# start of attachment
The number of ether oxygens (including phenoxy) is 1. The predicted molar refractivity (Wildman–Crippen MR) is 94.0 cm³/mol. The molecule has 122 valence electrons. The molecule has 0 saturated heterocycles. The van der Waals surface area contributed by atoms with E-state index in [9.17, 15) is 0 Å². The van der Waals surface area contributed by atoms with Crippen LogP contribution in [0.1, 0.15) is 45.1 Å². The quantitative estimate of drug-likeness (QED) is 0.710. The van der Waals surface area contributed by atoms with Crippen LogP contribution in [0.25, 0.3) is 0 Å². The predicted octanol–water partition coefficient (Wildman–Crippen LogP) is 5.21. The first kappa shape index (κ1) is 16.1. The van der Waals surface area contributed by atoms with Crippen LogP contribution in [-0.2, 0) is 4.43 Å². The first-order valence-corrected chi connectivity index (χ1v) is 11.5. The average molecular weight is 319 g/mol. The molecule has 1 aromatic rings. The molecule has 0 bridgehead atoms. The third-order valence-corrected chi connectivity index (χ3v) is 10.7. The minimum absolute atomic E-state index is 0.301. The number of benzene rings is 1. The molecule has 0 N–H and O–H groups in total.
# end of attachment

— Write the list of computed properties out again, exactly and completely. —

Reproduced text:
The number of ether oxygens (including phenoxy) is 1. The predicted molar refractivity (Wildman–Crippen MR) is 94.0 cm³/mol. The molecule has 122 valence electrons. The molecule has 0 saturated heterocycles. The van der Waals surface area contributed by atoms with E-state index in [9.17, 15) is 0 Å². The van der Waals surface area contributed by atoms with Crippen LogP contribution in [0.1, 0.15) is 45.1 Å². The quantitative estimate of drug-likeness (QED) is 0.710. The van der Waals surface area contributed by atoms with Crippen LogP contribution in [0.25, 0.3) is 0 Å². The predicted octanol–water partition coefficient (Wildman–Crippen LogP) is 5.21. The first kappa shape index (κ1) is 16.1. The van der Waals surface area contributed by atoms with Crippen LogP contribution in [-0.2, 0) is 4.43 Å². The first-order valence-corrected chi connectivity index (χ1v) is 11.5. The average molecular weight is 319 g/mol. The molecule has 1 aromatic rings. The molecule has 0 bridgehead atoms. The third-order valence-corrected chi connectivity index (χ3v) is 10.7. The minimum absolute atomic E-state index is 0.301. The number of benzene rings is 1. The molecule has 0 N–H and O–H groups in total.